We’re going to do sometime a little different today, and take a look back at 2011. IMO, it’s an excellent analog for the current macro scene — particularly as it concerns inflation, interest rates, and oil and gas.
For those who’d like a primer on the relationships between the above and equities, check out April’s Inflation, Oil & Gas, Inflation and Interest Rates: A Delicate Balance or Goal Seeking?
We start with CPI — immensely understated, but the official measure of inflation that’s closest to reality. CPI had turned negative during the GFC — bottoming shortly after stocks did. But, it wasn’t stocks’ recovery that reignited inflation; it was rising oil and gas prices.The 2009 bounce was enough to get CPI back over +2%. But, it wasn’t enough to keep it there. A second leg up in 2010-2011 did the trick – but too well. In April 2011, CPI topped 3% and by September it was nearing 4%.
Needless to say, interest rates noticed. The 10Y rose from 2.33 in Oct 2010 to 3.74 in Feb 2011. Total federal debt had doubled in the past 7 years ($7.3T to $14.8T), so higher interest rates were a pretty obvious problem. And, the lack of inflation had been an important rationale for the massive QE to date — so, it made the Fed’s argument for more QE sound downright silly.
Having overshot 2% inflation and with rising interest expense becoming an obvious problem, it was time for oil and gas prices to come back down. But, by now, the algos had come to recognize higher oil and gas prices as positive for stocks.
In fact, SPX and WTI both hit their highs on the same day: May 2, 2011. Could inflation (and, therefore, interest rates) be reduced to acceptable levels without derailing the bull market? In a word, no. Having peaked on the same day, SPX and WTI would also bottom on the same day: Oct 4, 2011. WTI fell from 114.83 to 76.25, a 34% drop. SPX shed 22% over the same period.So, what does this have to do with 2018?
In 2011, with debt at $14.8 trillion and the average interest rate at 2.326%, interest expense was $454 billion
Here in 2018, average interest rates are currently 2.421%. With average debt of about $22 trillion this year, we’ll shell out somewhere around $532 billion — a 17% increase even though the 10Y is back below 3%.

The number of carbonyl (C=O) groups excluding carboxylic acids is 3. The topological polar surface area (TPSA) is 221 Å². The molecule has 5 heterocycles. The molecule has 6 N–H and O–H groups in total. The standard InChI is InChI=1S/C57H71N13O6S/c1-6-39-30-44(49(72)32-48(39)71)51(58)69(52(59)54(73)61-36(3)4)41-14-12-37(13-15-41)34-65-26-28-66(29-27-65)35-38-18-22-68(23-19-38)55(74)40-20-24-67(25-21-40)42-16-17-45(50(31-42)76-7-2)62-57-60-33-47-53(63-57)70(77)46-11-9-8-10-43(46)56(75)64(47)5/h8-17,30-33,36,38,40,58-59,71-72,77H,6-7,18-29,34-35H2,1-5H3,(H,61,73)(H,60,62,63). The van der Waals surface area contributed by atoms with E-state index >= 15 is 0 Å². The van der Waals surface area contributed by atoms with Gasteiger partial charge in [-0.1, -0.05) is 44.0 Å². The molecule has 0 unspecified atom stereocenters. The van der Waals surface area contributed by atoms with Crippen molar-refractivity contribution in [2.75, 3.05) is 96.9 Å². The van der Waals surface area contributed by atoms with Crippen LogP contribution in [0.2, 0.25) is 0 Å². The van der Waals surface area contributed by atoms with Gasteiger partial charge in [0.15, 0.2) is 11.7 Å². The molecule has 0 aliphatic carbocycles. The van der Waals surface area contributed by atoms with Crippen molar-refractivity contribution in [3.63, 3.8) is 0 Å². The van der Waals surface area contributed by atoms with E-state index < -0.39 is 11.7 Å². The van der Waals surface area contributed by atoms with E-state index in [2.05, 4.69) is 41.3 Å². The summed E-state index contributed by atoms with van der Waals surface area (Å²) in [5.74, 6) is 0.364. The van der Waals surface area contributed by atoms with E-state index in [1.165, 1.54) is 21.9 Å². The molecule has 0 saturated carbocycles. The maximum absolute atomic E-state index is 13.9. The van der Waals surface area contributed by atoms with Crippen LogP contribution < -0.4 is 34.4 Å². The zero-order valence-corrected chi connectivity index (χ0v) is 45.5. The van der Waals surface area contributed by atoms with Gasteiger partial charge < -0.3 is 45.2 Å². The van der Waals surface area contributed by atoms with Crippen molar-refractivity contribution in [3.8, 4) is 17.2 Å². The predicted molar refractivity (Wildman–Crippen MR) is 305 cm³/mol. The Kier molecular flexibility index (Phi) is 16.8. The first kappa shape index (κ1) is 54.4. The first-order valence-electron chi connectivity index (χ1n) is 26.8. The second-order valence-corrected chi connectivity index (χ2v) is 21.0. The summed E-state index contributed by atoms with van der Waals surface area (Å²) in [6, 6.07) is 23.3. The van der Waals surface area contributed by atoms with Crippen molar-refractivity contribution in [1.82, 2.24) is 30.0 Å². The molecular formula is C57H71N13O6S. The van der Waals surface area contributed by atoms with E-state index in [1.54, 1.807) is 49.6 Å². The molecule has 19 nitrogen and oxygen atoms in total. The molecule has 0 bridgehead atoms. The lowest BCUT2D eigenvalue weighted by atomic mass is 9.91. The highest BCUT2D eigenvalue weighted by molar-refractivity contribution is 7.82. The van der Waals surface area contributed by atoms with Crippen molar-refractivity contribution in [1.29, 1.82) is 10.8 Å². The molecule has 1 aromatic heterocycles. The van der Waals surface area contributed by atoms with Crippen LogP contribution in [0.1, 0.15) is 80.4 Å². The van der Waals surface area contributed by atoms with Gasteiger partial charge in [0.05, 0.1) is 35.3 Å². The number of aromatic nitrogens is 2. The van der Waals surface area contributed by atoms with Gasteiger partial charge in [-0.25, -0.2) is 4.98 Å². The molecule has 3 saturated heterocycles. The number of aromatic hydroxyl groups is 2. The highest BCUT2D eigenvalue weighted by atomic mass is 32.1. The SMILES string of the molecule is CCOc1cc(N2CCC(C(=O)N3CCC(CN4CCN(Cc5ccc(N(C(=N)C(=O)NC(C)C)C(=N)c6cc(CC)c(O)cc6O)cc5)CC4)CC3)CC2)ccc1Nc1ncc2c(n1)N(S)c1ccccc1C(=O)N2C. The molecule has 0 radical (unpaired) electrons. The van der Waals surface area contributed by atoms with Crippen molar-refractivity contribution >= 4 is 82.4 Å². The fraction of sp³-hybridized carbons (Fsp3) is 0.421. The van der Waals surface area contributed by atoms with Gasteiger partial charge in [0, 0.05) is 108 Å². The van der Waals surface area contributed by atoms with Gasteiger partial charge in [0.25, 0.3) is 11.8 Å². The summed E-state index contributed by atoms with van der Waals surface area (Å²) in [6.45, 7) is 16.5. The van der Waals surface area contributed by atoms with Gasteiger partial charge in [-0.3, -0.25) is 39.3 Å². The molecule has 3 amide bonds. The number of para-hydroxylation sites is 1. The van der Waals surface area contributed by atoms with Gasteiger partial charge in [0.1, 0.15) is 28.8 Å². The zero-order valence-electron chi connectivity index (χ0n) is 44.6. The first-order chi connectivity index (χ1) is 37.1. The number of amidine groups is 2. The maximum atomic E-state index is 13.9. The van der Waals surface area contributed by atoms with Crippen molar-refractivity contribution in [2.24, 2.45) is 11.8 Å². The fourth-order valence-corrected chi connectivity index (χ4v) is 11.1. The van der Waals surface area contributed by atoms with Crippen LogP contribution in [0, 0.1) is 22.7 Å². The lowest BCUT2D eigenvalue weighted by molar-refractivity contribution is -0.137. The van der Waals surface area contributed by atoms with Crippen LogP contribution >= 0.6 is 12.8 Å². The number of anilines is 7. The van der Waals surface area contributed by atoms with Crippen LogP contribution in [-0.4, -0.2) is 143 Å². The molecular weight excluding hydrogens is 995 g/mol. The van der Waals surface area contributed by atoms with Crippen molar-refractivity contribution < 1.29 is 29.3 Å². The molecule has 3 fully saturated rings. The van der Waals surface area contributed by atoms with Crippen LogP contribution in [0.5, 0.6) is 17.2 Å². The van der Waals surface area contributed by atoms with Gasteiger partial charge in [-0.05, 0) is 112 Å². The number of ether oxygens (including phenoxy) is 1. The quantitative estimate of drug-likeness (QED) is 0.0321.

The chart below is from February [see: Why Rising Rates Are a Problem This Time] when average gas prices were $2.49 (a 12% YoY increase) and CPI was 2.2%.
It’s not the sort of development that will bring interest rates back down to an acceptable level. A quick glance at the chart below shows that gas prices, interest rates and inflation are joined at the hip, escalating in unison.
Look, if you believe that oil and gas prices are driven strictly by supply and demand and that the government doesn’t intervene in order to achieve necessary economic goals, God bless you. The world needs more wide-eyed innocents who won’t foul the interweb with cynical drivel such as you’ve wasted the past ten minutes on.
If, on the other hand, you see the presidential tweets, congressional legislation, and backroom negotiations with Saudi Arabia and Russia as signs of something more deliberate or, dare we say, manipulative… Well, now you understand why I’ve been uber-bearish on oil and gas prices for the past month.
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Now, on to a recap of where things stand this morning. Last night’s ramp was all about the USDJPY, which spiked through the SMA200 and broke out of a rising channel, only to tumble back to the SMA200 and channel bottom this morning. It won’t hold.We know the breakout wasn’t meant to be simply because NKD still has some unfinished business: it’s SMA200 and channel backtest. Look for yesterday’s rally to come undone — and more.Our focus, however, is on oil and gas – which are closing in on our next downside targets.
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